Media organisations across the globe are marking World Press Freedom Day with a re-energised push for the release of award-winning Australian publisher Julian Assange.

US President Joe Biden is facing growing pressure to drop charges against Assange as Australia’s Media Entertainment Arts Alliance (MEAA), the International Federation of Journalists, the European Federation of Journalists and major global media outlets describe the ongoing persecution of the WikiLeaks founder as “the most dangerous threat to press freedom today”.

Assange’s brother, Gabriel Shipton, a filmmaker, says: “Each day Julian spends in prison is another day we must all question whether journalists around the world are truly free to report US foreign and military policy”.

“Four years of confinement in a maximum-security prison and 13 years isolated from the world – what will it take for the appetite of those who wish to punish Julian to be satiated?“

In 2010, Assange published US government records on WikiLeaks that revealed the US military committed war crimes against civilians in Afghanistan and Iraq, including the killing of two Reuters journalists. Since April 2019, he has been held in a jail cell in the UK’s high-security Belmarsh Prison, fighting extradition to the US. If found guilty, he faces a jail term of up to 175 years.

“Back in 2010, Julian worked with leading media outlets from around the world to publish factual information in the public interest about US war crimes in Afghanistan and Iraq. Many of the revelations were deeply embarrassing to the US and its allies, including Australia,” says Assange’s brother.

“In November last year, the first media outlets to publish WikiLeaks material – The Guardian, the New York Times, Le Monde, Der Spiegel, and El País – came together to publicly oppose Assange’s persecution and urge the US government to drop all charges against him. They published an open letter, under the title ‘Publishing is not a crime’, which called the prosecution a direct attack on media freedom. “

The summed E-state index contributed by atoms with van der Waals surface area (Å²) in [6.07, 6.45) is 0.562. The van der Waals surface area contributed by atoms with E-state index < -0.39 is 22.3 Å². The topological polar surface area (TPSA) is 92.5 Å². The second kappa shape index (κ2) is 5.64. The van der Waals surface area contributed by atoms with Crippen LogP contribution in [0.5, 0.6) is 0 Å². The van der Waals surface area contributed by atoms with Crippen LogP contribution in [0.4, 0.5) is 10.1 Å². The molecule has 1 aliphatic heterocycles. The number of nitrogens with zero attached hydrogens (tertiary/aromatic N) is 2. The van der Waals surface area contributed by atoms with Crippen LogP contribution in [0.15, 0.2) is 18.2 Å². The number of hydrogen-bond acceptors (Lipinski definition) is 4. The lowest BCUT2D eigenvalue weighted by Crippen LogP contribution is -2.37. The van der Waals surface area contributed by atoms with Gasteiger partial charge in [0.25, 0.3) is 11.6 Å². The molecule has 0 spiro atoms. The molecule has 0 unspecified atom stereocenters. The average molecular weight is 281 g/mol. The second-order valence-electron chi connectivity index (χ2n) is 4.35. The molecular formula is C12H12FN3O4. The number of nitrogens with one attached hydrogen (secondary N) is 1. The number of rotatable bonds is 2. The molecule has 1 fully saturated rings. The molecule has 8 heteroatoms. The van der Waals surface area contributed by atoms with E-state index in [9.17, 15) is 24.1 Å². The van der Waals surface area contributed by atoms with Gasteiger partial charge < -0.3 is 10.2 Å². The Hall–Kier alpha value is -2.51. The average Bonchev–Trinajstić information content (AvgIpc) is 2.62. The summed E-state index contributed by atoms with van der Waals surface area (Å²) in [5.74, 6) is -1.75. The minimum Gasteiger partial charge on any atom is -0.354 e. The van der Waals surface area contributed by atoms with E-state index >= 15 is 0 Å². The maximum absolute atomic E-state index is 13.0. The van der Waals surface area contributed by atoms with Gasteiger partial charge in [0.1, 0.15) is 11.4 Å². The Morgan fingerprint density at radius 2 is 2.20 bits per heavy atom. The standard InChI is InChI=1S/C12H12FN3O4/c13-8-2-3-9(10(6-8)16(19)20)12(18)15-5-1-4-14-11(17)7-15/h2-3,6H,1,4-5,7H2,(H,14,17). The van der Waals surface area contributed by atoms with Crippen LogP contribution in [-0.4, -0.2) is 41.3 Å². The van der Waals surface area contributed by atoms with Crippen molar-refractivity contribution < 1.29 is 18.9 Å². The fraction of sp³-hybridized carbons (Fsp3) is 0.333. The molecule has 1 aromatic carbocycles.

Gabriel Shipton concludes: “And while Julian has been singled out and continues to suffer the vicious wrath of the US Government, it’s heartening to see these media outlets calling for Julian’s freedom, and we hope they continue to do so.”

In 2011, Assange and WikiLeaks were awarded the Walkley Award for Most Outstanding Contribution to Journalism. At the time the Walkley judges said WikiLeaks applied new technology to “penetrate the inner workings of government to reveal an avalanche of inconvenient truths in a global publishing coup”.

Assange Campaign Legal Advisor, Greg Barns SC says: “The Assange case represents an ideal opportunity for the Albanese government to demonstrate in a powerful way, that its commitment to press freedom is not simply rhetoric and roundtables.”

The MEAA 2022 press freedom survey showed that a staggering 92.5% of media workers said they feared that threats, harassment and intimidation of journalists are on the rise.

MEAA Media President, Karen Percy says she is saddened that the case continues to drag on for Assange who has been a member of the union since 2007.

“The prosecution of Julian Assange imperils journalism everywhere and undermines the United States’ reputation as a safe place for press freedom and free speech. We urge the Australian government to ramp up its advocacy to the Biden Administration for the charges be dropped, which would allow Assange to be released from prison and reunited with his family,” says Ms Percy.

World Press Freedom Day – 3 May

“The true test of a free press is not how it treats those in power, but how it treats those who are powerless.” – Julian Assange

Background information courtesy

4 January 2021: Westminster Magistrates Court discharges [throws out] the US extradition request against Julian Assange. District judge Vanessa Baraitser rules that extradition is barred under the 2003 Extradition Act because it is “oppressive” (s.91). The United States Government appeals.

27-28 October 2021: US appeal hearing before the High Court Appeal. Julian Assange suffers a transient ischemic attack (TIA) on the first day.

10 December 2021: The decision to discharge the extradition request is overturned by the High Court due to the United States Government issuing so-called ‘diplomatic assurances’ to the UK Government. The High Court rejects the United States Government’s arguments that the district judge erred in her findings.

14 March 2022: The Supreme Court refuses Julian Assange permission to appeal the High Court’s decision. The case is sent back to the Magistrates’ Court with instruction to issue the extradition order.

20 April 2022: The Magistrate issues the extradition order, which is sent to Home Secretary Priti Patel for approval.

17 June 2022: Home Secretary Priti Patel approves the extradition order to extradite Julian Assange to the United States.